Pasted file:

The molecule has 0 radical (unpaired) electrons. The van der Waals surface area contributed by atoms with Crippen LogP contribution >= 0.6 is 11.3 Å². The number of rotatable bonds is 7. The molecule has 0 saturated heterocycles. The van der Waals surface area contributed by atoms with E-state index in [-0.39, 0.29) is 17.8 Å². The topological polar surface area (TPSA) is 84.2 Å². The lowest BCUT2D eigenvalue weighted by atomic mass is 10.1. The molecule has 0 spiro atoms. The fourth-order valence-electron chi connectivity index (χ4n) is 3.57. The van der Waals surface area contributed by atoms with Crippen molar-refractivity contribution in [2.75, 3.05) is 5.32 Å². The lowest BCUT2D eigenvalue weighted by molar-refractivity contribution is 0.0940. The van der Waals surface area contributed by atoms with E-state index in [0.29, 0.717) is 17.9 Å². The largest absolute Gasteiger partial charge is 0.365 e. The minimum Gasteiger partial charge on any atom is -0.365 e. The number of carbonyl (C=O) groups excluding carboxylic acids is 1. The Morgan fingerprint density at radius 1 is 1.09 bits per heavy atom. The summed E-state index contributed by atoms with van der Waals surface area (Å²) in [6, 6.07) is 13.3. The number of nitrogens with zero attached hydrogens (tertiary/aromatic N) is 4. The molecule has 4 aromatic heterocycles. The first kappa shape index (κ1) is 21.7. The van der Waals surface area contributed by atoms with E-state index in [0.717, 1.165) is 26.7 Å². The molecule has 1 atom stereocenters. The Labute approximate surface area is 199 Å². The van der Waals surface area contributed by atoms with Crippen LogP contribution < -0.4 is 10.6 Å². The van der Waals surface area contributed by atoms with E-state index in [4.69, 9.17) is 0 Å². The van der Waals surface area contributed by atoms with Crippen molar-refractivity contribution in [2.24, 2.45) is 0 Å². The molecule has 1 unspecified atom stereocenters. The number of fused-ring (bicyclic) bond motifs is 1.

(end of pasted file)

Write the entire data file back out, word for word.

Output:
The molecule has 0 radical (unpaired) electrons. The van der Waals surface area contributed by atoms with Crippen LogP contribution >= 0.6 is 11.3 Å². The number of rotatable bonds is 7. The molecule has 0 saturated heterocycles. The van der Waals surface area contributed by atoms with E-state index in [-0.39, 0.29) is 17.8 Å². The topological polar surface area (TPSA) is 84.2 Å². The lowest BCUT2D eigenvalue weighted by atomic mass is 10.1. The molecule has 0 spiro atoms. The fourth-order valence-electron chi connectivity index (χ4n) is 3.57. The van der Waals surface area contributed by atoms with Crippen molar-refractivity contribution in [2.75, 3.05) is 5.32 Å². The lowest BCUT2D eigenvalue weighted by molar-refractivity contribution is 0.0940. The van der Waals surface area contributed by atoms with E-state index in [0.29, 0.717) is 17.9 Å². The largest absolute Gasteiger partial charge is 0.365 e. The minimum Gasteiger partial charge on any atom is -0.365 e. The number of carbonyl (C=O) groups excluding carboxylic acids is 1. The Morgan fingerprint density at radius 1 is 1.09 bits per heavy atom. The summed E-state index contributed by atoms with van der Waals surface area (Å²) in [6, 6.07) is 13.3. The number of nitrogens with zero attached hydrogens (tertiary/aromatic N) is 4. The molecule has 4 aromatic heterocycles. The first kappa shape index (κ1) is 21.7. The van der Waals surface area contributed by atoms with E-state index in [0.717, 1.165) is 26.7 Å². The molecule has 1 atom stereocenters. The Labute approximate surface area is 199 Å². The van der Waals surface area contributed by atoms with Crippen LogP contribution < -0.4 is 10.6 Å². The van der Waals surface area contributed by atoms with E-state index in [4.69, 9.17) is 0 Å². The van der Waals surface area contributed by atoms with Crippen molar-refractivity contribution in [2.24, 2.45) is 0 Å². The molecule has 1 unspecified atom stereocenters. The number of fused-ring (bicyclic) bond motifs is 1.